CocoaPods and Source Control Installation

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Is the most recent version of a CocoaPod not working out for you? Maybe there is a hotfix in an emergency branch that you need for tomorrow’s deadline? You can specify exactly which Git repo, tag, even commit of a Pod that you want to install. Don’t wait for that pull request to be denied, go ahead and install it!

Kyle Roberts
Swift Guru at Large

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Hello world. Kyle here with Let’s have a quick chat about CocoaPods and source control. For source control, I typically use SourceTree just cause I like it. How I normally handle CocoaPods and source control is that I just commit everything. In that, I mean, if you run a pod install and you have a ton of unstaged file changes here, just from the pod install, all those file changes include the Pods project, the Podfile, any of the Pods that it’s actually installing and any changes it makes to the project file, I just have that all committed into Git.


Usually, what that means is that if someone else, or I on another computer, were to download this code and work in this repo, that as long as they open this workspace file, they don’t have to worry about installing any sort of CocoaPods or running a pod install or pod update or anything like that. It should all just be ready to go.


Sometimes you may not want to commit everything to CocoaPods. That is understandable. Maybe you’re installing some CocoaPods that are huge and you don’t necessarily want that in source control with megabytes and megabytes of code. Who knows. That would be a lot of writing.


Some important things to include in source control when you are working with CocoaPods, at the bare minimum is the Podfile, of course, that’s something you want to share with anybody who is trying to install the app. That’s where you are defining the actual resources that you’re wanting to download. Also, you will want to include the Podfile.lock. The Podfile.lock is something that is created after you run a pod install. If you want to open it because of its file type, there’s no associated apps to open it with. I’ve already opened it with Xcode. You can read it since it is just a simple text file.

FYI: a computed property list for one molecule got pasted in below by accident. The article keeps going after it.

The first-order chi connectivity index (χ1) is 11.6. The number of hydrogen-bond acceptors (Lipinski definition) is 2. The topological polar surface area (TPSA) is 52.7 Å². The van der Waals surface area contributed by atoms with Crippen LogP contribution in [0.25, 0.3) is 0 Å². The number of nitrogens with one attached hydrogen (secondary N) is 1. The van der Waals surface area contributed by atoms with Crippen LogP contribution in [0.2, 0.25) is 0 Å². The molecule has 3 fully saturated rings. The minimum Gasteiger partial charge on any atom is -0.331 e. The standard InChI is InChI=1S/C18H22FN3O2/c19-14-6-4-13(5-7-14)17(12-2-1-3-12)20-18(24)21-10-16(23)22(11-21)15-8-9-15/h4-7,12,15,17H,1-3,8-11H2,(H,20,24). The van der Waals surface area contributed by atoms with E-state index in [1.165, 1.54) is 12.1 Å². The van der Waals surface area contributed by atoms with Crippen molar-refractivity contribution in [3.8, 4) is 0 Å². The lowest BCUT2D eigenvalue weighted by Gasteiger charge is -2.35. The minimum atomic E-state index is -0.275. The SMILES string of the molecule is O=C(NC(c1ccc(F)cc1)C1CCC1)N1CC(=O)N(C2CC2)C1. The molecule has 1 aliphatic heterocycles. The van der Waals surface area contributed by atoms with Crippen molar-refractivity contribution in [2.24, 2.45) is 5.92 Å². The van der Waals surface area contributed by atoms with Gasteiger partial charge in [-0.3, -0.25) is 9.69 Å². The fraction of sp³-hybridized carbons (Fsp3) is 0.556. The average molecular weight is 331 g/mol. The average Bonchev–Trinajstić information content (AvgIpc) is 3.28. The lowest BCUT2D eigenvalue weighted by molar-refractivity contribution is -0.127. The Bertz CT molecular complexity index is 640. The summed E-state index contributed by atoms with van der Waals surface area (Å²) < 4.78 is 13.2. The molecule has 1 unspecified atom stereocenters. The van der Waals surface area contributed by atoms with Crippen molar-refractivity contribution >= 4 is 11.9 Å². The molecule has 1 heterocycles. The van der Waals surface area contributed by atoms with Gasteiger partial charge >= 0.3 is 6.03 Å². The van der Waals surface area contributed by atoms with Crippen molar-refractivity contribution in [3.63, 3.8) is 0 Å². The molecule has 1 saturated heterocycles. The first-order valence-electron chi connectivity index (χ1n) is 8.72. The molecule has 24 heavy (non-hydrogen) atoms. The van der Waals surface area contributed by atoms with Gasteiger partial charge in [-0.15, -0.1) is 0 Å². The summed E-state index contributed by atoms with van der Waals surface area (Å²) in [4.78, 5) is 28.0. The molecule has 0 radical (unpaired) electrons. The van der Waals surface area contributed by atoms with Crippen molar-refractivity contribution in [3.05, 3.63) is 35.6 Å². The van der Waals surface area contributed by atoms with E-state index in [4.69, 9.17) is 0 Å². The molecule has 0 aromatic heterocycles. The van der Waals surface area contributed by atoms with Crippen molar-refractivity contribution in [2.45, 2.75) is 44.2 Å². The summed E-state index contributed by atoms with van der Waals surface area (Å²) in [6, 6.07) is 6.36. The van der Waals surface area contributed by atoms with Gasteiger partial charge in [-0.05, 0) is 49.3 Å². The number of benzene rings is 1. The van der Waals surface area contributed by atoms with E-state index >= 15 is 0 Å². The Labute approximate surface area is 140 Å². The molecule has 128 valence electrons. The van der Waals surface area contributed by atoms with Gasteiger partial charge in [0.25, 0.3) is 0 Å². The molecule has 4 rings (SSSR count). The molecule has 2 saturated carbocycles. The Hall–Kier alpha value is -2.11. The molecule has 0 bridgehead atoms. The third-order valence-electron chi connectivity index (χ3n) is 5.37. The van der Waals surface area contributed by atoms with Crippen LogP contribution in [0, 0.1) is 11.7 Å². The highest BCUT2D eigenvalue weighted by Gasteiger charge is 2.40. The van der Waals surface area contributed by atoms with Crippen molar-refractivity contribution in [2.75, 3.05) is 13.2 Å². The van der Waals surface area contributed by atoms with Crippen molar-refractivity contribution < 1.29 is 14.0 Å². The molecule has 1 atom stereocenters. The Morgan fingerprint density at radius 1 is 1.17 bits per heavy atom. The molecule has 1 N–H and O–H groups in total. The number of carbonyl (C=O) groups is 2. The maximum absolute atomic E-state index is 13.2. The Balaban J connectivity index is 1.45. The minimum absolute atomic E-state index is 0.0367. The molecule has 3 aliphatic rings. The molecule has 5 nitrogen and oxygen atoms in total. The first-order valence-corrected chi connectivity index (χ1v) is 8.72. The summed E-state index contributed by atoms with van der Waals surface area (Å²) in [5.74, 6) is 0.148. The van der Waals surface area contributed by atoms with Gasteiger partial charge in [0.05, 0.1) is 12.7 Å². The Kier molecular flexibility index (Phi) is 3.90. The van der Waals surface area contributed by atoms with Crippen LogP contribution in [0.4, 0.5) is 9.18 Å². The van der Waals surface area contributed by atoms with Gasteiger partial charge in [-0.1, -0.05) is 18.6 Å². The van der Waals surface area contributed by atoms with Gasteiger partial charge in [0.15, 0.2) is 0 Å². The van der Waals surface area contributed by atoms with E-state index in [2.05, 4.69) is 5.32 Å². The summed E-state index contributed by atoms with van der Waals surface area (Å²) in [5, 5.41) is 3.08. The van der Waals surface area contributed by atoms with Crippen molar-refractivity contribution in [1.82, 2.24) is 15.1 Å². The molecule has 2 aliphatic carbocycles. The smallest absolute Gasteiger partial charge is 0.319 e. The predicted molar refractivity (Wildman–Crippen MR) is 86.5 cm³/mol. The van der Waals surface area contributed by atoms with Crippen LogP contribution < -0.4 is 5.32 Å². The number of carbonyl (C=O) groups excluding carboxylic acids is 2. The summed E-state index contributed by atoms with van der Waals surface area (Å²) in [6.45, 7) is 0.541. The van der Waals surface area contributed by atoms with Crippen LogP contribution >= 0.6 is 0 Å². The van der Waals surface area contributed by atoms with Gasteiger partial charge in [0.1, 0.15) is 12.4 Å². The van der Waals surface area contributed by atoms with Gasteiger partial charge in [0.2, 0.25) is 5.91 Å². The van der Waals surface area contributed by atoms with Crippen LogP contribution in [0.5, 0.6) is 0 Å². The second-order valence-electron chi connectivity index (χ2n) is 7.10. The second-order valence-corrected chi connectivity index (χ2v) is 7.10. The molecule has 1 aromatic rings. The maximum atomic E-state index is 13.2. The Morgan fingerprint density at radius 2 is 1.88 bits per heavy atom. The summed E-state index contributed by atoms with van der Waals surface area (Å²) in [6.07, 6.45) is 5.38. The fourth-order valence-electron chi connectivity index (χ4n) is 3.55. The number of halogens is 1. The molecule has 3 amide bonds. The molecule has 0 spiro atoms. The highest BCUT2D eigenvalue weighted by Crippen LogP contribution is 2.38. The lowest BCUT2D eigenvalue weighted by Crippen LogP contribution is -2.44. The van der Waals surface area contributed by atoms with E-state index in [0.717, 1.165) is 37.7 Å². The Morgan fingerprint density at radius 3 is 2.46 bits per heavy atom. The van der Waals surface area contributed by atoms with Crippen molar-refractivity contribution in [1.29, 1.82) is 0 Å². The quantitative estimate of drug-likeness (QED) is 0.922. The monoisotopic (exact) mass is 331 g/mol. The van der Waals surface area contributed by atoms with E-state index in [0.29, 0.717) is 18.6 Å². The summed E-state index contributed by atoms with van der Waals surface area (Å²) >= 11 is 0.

The Podfile.lock contains version information for all the Pods that have been installed and any dependencies they might have, as well as spec checksums (I’m not sure what that is) and the CocoaPods version. This is important to commit because if you run a pod install and were using this optimistic logic operator here, say we downloaded 3.3.0 and committed our Podfile and Podfile.lock, then Podfile.lock here with Alamofire will say 3.3.0, not 3.3.1. Then, someone else downloads the code and they run a pod install because of the Podfile and the Podfile.lock, they will see that there has been an update to Alamofire and that the Podfile.lock will have changes in source control that the current version of a Pod that we’re using, there’s actually a new version of a Pod that we’re using. The second user’s Podfile.lock says 3.3.1 and not 3.3.0. That way, the original user will be able to see that in source control that the history has changed. Or the second user who actually updated to the newest version can communicate that to everyone else.


The Podfile.lock, from the user’s standpoint, is just an easy way to compare what is actually installed to what is defined in the Podfile. Of course, you’ll want to commit any project changes that may link to the Pod update. This Manifest.lock is sort of similar to Podfile.lock. It’s just in a different location in Pods. That’s the bare minimum. I like to commit all changes from CocoaPods. It sometimes leaves a nasty commit just because there are tons and tons of file changes if there are several Pod updates. You can just make that its own commit and make the commit message pod install or something like that. Then, actually, commit your code changes at a later time.

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